In 1981 Clyde Reed described it as a new taxon under the old Rafinesque name, C. furcatum. Then more problems. No known collected material was available from Rafinesque’s time, so the name C. furcatum couldn’t be applied some argued… and so on… add a few more botanists arguing this way and that…and FINALLY it was given the name C. kentuckiense. The distinctiveness of this species remained in question well into the 1980s, but by the mid 1990s molecular evidence pointed to its uniqueness. Phillip Cribb, in his seminal monograph, The Genus Cypripedium (1997), gave the taxon his blessing and ever since it has been considered a valid member of the genus.
As for my own personal experience with this species, it began years ago when I was still in high school and in contact with Carson Whitlow, one of the founding fathers of Cypripedium hybridization. He and I were steadfast pen-pals in the late 1970s. I remember one letter sometime around 1980 when he described an unusual new plant he had been shown in Kentucky. He said he had procured one, but soon after I was off to college in Florida, and sadly fell out of contact. In the mid 1990s I became again fascinated with Cyps and contacted Carson again. He was generous enough to give me divisions of both C. formosanum and C. kentuckiense. I figured I had a chance in growing them in north Florida given their southern distributions. Unfortunately, I was wrong – both died within a couple seasons.
My next attempt was here in southern Japan in 2006. I managed to secure a couple nice divisions and proceeded to try one in pot culture via the double pot cooler method, and the other in a bed of sandy soil at my house. The plant in the sand bed died within a couple seasons, while the one in the pot persisted for several years before giving up. I too had nearly given up on this beauty when in 2008 I got another chance at a nice two growth plant. I planted it in a raised bed in a woodland situation (see the article, If you dare: growing Cypripediums in a hot climate). It grew well and within two years had three growths with three flowers to match. Then in June of 2011 a fungal attack killed back a number of my Cyps ruthlessly due to a particularly wet and cool monsoon season, including the C. kentuckiense. Needless to say, I was distraught. In 2012 it rebounded, and hopefully this spring will be stronger still.
The southern lady’s slipper is remarkably temperature adaptive, having been grown from its native Louisiana clear up to central Minnesota (spanning USDA cold hardiness zones 8b-3a, respectively). Still it prefers cooler summers and moderately cold winters, so cool temperate climates with relatively high humidity suit it best. Here in southern Japan, an equivalent USDA cold hardiness zone 9, it is at its thermal limit. I’ve heard of folks managing to grow them along California’s central coast as well, but clearly this isn’t optimal either. My friend Ron Burch grows them easily in northwestern Connecticut in USDA zone 5b.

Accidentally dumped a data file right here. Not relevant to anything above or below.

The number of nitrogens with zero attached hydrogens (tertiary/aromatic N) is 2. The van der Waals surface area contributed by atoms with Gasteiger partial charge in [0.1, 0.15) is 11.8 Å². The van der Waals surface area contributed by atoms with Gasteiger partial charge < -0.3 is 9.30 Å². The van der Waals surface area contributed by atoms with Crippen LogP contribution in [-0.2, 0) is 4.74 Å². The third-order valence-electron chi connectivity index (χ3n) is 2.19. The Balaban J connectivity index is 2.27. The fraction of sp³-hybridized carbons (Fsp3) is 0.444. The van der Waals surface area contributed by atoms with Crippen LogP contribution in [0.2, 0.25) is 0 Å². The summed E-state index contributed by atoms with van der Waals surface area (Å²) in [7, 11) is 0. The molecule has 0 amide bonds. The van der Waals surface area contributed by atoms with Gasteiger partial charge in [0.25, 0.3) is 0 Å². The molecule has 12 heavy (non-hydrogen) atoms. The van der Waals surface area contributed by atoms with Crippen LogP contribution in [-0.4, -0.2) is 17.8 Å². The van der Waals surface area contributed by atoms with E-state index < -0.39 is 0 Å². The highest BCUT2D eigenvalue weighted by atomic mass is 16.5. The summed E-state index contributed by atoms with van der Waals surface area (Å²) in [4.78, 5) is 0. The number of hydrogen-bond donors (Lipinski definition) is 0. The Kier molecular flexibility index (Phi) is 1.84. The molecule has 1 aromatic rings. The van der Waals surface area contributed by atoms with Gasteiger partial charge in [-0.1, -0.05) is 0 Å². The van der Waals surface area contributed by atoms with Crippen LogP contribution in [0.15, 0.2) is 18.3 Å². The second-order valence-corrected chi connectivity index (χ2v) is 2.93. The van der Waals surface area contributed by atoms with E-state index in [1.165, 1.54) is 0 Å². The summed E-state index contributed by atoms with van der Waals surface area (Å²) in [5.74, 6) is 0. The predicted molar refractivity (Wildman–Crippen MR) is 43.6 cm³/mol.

Many sources say this plant does best in sandy soils with a slightly acidic pH. That is likely true. Certainly, I would avoid too much loam in their compost, particularly if it has a large clay component. Additionally, I wouldn’t recommend much in the way of organics either. I’ve grown it well in a mix of small grained pumice with a bit of orchid bark, but no true soil added. It seems to be somewhat more touchy in culture than any C. parviflorum variety. If happy, plants can form large clumps, and a large, multi-growth plant in full flower is truly a show stopper. Its late flowering cycle too is a novelty, peaking around the same time as C. reginae, so late May and into June.
This is a true woodland plant, needing light shade to do well, and not enduring much direct sunshine. Additionally, it requires an evenly moist compost throughout the year, and though plants in the wild can sometimes be inundated, they will rot in cultivation if the compost is not well drained. Artificial fertilizer can be applied, however it should be diluted far below normal recommended concentrations. Neutral to slightly acidic compost is best for this species, but it can endure moderately acidic soils as well.
If you want to read an interesting article by Carson Whitlow about his harrowing experience with getting this species approved as artificially produced plant material, see this link: CITES, Blueprint for Extinction. His efforts to get C. kentuckiense into cultivation lead eventually to its mass production today throughout the world, such that artificially produced stock far outnumbers the plants remaining in the wild. It should be noted that while some wild populations are protected or kept as guarded secrets, they are subject to destruction through habitat loss even today.
Cypripedium kentuckiense, despite being mass produced for over a decade now, remains a sought after and relatively expensive species. It has been used successfully in a number of hybrid Cypripediums, and likely will have a place in Cyp enthusiast’s collections for years to come. If you love Cyps, I highly recommend you try this lovely species.